A Balance Beam Play Structure Inspired by the Logarithmic Spiral

I designed this play structure with Excel and balsa wood two posts ago and my opportunity to build it came after Canada day.  Before going to the store, I revisited my design sheet for all the dimensions so I knew how much wood to buy.

At Home Depot with my calculations in hand my jaw dropped when I saw the price of cedar lumber.  Pine didn’t come in 4x4s and I didn’t want to use pressure treated wood so I bit the bullet.  The hardware wasn’t cheap either but luckily I had my dad’s mitre saw and the remaining tools required.  So, my bill of materials was:

  • 4x Cedar 4x4s, 8 feet long
  • 5x Cedar 2x4s, 8 feet long
  • Box of 100 2.5″ deck screws
  • Box of 50 6″ heavy duty screws with hex heads

Came to about $225 with tax but when I got home and started cutting, the fresh smell of cedar eased my mind and I was happy working with that beautiful wood.

Interestingly enough, during my spreadsheet work, I determined that the angle for each joint remained constant at 120 degrees for this design which means 30 degree mitre cuts.  The logs (inner dimension) grow geometrically so that every segment is 1.23x longer than the previous one. So, you don’t need to be a math genius to build this structure.  30 degree cuts and make each segment 25% longer than the previous one and you are set.  Man, all that spreadsheet work and it boils down to that!

Slide showing math properties of log spiral design

Interesting mathematics properties of this play structure’s design

That made the cutting easy and in pretty short work I had my 4x4s ready.

photo of cut lumber for playstructure

4 x 4’s cut to length with 30 degree mitre cuts

Next was the fun part – assembly!  For each step, I had to:

  • sand the steps to round off the exposed corners as much as possible
  • cut a support to the right size
  • counter sink the holes
  • drive two 6″ screws into each support and then two into the previous segment
Photo of assembly process

Assembly in process. Supports start with 4×4 blocks and then become equilateral triangles.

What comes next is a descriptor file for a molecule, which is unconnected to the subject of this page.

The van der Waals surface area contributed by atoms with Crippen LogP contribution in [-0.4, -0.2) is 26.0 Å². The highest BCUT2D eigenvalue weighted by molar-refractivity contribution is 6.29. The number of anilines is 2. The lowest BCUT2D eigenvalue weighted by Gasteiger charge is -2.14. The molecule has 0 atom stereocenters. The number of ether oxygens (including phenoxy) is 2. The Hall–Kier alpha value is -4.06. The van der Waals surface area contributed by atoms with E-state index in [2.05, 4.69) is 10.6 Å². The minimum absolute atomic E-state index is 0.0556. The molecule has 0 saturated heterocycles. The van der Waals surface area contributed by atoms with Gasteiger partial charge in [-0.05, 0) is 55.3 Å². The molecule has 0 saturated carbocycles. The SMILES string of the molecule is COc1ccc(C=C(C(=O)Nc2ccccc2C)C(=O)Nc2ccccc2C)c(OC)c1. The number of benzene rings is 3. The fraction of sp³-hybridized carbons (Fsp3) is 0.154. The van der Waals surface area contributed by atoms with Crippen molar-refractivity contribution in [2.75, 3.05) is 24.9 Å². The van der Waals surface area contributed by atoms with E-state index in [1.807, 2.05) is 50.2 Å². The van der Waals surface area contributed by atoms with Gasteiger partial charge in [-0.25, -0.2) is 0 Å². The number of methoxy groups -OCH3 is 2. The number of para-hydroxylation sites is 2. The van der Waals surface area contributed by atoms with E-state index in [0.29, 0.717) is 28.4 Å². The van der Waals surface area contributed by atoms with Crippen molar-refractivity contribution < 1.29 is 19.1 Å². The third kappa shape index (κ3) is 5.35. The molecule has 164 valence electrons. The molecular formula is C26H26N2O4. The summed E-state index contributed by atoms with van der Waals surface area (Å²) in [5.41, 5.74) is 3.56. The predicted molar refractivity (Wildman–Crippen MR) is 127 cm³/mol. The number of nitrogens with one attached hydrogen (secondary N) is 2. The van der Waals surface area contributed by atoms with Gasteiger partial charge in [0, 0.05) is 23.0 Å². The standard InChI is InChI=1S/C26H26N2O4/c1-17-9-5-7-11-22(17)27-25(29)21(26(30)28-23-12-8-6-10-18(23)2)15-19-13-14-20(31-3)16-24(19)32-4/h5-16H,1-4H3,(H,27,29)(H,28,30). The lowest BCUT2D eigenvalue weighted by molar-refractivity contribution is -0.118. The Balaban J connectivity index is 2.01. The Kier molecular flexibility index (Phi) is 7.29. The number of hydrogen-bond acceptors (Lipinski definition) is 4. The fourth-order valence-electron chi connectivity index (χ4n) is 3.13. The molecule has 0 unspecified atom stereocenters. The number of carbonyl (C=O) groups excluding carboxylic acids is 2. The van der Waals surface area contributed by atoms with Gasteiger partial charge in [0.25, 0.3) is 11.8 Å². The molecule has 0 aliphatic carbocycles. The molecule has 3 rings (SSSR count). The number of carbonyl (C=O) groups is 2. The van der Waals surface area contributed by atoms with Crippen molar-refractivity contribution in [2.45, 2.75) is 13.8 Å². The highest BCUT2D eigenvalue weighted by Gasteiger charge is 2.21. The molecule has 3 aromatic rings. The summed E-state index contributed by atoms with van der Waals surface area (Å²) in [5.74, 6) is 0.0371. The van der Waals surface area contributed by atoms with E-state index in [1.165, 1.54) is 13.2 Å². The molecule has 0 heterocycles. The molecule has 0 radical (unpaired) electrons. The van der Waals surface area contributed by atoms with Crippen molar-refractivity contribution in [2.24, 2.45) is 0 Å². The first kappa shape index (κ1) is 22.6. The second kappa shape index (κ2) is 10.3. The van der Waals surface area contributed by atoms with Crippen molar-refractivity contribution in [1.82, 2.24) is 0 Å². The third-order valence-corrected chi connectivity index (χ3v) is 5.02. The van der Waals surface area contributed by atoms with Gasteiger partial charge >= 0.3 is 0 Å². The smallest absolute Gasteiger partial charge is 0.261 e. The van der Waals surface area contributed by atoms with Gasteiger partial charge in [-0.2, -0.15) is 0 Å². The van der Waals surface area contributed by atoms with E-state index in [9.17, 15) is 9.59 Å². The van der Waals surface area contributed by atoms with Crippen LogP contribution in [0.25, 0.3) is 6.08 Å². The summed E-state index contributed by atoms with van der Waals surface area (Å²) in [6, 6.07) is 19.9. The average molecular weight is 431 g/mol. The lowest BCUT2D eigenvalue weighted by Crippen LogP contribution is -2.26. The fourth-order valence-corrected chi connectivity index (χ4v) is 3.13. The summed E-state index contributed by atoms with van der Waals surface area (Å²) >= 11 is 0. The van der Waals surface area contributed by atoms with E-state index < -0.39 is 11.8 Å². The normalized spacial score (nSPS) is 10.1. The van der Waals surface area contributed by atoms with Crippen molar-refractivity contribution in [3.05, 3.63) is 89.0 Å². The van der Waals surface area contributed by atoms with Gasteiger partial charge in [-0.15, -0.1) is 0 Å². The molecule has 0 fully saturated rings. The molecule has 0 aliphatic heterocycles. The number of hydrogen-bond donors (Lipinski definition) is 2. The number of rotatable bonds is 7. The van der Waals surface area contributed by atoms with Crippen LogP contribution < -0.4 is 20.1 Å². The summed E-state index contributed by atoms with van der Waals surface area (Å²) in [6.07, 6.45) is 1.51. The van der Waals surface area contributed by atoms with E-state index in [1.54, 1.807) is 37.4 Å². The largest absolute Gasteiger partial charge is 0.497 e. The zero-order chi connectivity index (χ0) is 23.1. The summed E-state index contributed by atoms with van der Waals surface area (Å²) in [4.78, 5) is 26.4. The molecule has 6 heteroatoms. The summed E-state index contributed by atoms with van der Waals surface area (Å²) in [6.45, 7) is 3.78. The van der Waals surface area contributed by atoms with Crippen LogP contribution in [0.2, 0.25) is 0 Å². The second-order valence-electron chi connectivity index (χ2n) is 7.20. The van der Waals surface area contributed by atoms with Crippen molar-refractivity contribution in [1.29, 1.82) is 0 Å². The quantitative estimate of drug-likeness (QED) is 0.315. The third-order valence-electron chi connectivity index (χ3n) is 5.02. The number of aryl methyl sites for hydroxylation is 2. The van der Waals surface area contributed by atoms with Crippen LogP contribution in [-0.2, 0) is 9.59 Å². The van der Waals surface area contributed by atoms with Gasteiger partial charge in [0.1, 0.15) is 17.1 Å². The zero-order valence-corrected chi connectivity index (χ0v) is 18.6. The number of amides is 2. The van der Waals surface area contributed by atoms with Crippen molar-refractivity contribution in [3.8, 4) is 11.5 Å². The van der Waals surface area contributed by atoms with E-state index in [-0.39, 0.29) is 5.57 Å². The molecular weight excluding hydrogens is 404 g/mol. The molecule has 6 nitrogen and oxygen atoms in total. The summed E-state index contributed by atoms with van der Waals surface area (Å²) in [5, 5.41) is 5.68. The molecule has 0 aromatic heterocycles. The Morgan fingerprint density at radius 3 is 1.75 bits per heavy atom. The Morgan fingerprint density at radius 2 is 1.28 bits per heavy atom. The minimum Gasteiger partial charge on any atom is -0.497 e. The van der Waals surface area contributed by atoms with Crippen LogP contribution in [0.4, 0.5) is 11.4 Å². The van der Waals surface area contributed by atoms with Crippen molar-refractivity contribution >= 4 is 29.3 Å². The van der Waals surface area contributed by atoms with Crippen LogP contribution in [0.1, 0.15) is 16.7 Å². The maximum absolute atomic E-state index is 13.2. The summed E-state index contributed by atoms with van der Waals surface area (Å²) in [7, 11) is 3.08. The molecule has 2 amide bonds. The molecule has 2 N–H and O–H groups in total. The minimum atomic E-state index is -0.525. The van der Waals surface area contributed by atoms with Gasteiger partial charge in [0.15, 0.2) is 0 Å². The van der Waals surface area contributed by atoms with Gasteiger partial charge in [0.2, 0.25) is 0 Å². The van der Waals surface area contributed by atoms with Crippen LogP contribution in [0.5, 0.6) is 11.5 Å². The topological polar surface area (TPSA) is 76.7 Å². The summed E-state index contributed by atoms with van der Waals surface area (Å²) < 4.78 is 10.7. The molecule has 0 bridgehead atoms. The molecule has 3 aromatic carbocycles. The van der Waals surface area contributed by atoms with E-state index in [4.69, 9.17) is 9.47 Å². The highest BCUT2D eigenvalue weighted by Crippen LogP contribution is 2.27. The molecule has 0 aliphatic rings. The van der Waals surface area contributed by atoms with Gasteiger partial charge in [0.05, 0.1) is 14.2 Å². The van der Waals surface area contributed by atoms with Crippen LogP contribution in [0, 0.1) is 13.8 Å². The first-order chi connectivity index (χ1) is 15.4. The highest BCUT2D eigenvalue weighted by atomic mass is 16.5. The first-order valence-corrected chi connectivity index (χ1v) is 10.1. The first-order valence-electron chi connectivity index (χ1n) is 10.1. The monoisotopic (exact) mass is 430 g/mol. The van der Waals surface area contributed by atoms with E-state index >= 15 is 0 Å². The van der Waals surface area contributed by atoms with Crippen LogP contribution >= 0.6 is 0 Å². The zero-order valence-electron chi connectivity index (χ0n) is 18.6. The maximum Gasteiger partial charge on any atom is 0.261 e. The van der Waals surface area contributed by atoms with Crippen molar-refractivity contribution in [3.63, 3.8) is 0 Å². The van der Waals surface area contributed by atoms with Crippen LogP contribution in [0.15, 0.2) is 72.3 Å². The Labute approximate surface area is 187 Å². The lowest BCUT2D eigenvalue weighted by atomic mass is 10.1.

After a few steps, I had to build triangular supports for improved stability, put together with the 2.5″ deck screws.  In the end, the structure got to about 8′ wide and 3.5′ tall which was my target size.  My neighbour helped me move it into place before I bolted on the last two segments.  Immediately, my son and neighbours kid were on it, traversing the structure and jumping off the end.  My 2 year old daughter also enjoyed it, balancing and hanging from the beams.  I am looking forward to practising my parkour vaults and spot jumps from beam to beam!

Photo of kids playing on play structure

Kids practice balance and enjoy getting to the end to jump off. Beam to beam jumps for more advanced kids (and parents).

Well, I don’t know how much math kids would learn from playing on this structure but it sure was a great math refresher for me!  However, they can intuitively predict the next beam lengths and locations seeing the patterns in play.  They also get a feel for structures, supports and stability.  I’m not a designer by any means but with inspiration from math and nature, even I can make something beautiful!


My mission through Daddy Engineer is to encourage people of all ages to enjoy engineering play.  Between work, kids and actually doing some of these projects, there’s little time left for blogging but I hope you enjoy my efforts.  Let me know what you think, your feedback and encouragement is much appreciated.

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